To make the play appear realistic it had to sound realistic so perhaps the greatest technique that Ibsen uses is the play’s dialogues. The prime example of this is the disparity in Nora’s dialogues as she responds to Torvald and in her conversations with Mrs. Linde and Krogstad. In front of Torvald her lines demonstrate submissiveness and almost intentional naivety. She is conscientious of her tone and about the manner she asks, which shows that she understands how to get something she wants; for instance even after Nora gets berated by Torvald over her carelessness with money, she sweet talks him into giving her more money by playing with his coat buttons and accepting that she’s a spendthrift in a coquettish and childish manner. On the contrary, when Mrs. Linde says to her that she’s a ‘great spendthrift,’ (Mrs.Linde, 7) she becomes defensive and begins to explain how she and Torvald both have had to work in order to run the house. This unevenness in attitude directly results from the presence and void of power and influence. In front of Torvald she chooses to act submissively and doll-like because she realizes the social influence he has due to his material wealth and the fact that her livelihood is tied to it. However in front of Mrs. Linde, Nora can freely speak her mind because Mrs. Linde is not influential and neither is Nora’s survival dependent on her.

In conclusion, Ibsen uses Naturalism to expose the social reality of 19th century Norway. He manipulates the physical setting of the dollhouse in order to make uncomfortable situations tense such as in the case of Nora leaving the house. Ibsen then uses the Fourth Wall to create an illusion of reality and makes the audience feel as if it is peeping into the lives of the characters. He also uses symbolic imagery for instance Helmer’s Study and the Entrance Hall, where one symbolizes authority and the other harsh freedom and in the end undergo an exchange. Finally Ibsen uses dialogues to exhibit the effect of external forces on communication and attitude towards other characters. He shows how Torvald’s wealth and social influence had forced Nora to become subservient to his wishes and the void of these attributes allowed her to be open and herself in front of Mrs. Linde.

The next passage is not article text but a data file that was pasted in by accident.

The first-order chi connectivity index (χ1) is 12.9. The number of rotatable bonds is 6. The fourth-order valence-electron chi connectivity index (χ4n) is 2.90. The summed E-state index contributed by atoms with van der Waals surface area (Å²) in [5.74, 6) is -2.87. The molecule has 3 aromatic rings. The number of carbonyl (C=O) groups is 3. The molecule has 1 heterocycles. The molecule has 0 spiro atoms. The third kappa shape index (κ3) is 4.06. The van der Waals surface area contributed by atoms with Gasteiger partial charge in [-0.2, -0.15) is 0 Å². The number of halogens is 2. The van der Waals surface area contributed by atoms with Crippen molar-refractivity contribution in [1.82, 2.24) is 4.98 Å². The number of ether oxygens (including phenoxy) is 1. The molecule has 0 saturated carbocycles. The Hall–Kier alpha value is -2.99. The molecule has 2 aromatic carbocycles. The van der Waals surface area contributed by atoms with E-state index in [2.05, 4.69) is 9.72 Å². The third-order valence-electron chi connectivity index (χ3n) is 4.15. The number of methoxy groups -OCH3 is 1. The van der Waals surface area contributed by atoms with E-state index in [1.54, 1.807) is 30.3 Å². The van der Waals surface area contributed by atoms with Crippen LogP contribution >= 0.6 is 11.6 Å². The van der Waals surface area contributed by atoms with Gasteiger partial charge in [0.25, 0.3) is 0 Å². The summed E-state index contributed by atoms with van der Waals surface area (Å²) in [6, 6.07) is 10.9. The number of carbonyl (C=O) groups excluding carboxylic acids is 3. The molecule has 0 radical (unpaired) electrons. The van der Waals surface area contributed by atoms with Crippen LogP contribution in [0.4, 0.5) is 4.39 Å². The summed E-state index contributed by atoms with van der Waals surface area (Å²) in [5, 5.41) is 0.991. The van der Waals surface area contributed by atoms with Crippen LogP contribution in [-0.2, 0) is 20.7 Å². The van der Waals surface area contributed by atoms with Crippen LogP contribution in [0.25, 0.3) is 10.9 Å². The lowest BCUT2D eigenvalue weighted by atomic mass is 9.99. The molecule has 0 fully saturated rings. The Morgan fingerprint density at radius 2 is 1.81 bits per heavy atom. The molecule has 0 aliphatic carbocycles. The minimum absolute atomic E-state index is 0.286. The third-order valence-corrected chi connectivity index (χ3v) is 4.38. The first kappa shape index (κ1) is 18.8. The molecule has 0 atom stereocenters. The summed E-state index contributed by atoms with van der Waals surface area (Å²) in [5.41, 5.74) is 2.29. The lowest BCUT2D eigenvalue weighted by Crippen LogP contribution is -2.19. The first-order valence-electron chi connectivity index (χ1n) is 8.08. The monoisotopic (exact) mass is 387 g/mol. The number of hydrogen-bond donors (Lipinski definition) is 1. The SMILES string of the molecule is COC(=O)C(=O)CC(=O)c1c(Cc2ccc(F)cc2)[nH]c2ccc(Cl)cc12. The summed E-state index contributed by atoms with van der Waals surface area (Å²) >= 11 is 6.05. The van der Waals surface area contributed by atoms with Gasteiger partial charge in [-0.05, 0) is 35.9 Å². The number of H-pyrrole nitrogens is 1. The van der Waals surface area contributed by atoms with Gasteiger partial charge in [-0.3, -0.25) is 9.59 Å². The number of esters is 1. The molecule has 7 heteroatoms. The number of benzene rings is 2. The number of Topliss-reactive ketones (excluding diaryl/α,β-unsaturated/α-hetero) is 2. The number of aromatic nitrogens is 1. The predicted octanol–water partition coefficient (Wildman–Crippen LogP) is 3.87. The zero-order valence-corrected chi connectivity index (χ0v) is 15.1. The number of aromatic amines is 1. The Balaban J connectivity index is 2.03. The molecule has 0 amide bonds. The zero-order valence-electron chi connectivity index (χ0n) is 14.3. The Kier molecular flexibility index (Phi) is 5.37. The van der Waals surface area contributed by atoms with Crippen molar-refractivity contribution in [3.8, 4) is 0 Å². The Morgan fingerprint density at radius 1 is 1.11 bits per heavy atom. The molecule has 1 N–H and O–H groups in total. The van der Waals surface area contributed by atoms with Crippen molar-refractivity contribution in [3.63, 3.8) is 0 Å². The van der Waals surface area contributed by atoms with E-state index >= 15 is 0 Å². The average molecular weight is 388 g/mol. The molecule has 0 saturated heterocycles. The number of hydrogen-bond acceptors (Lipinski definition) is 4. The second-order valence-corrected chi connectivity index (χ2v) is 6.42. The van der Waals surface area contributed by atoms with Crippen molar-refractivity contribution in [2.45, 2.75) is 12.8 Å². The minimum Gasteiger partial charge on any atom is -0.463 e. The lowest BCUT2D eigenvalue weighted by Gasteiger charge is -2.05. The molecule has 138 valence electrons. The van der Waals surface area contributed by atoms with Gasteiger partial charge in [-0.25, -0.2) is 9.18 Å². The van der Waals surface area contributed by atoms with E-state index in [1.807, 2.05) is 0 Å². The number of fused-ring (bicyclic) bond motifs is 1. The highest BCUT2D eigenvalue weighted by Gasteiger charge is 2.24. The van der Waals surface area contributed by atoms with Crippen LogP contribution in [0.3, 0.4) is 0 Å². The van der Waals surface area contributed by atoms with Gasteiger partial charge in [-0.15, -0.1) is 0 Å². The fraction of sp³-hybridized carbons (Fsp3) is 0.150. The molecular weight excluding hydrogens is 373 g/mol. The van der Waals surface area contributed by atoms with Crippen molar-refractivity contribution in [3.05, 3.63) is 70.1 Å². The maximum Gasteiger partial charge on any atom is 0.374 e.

Updated: Feb 02, 2024
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Henrik Ibsen's Play a Doll's House: How Naturalism Has Been Used to Show The Real Life in The Society. (2024, Feb 02). Retrieved from https://studymoose.com/henrik-ibsens-play-a-dolls-house-how-naturalism-has-been-used-to-show-the-real-life-in-the-society-essay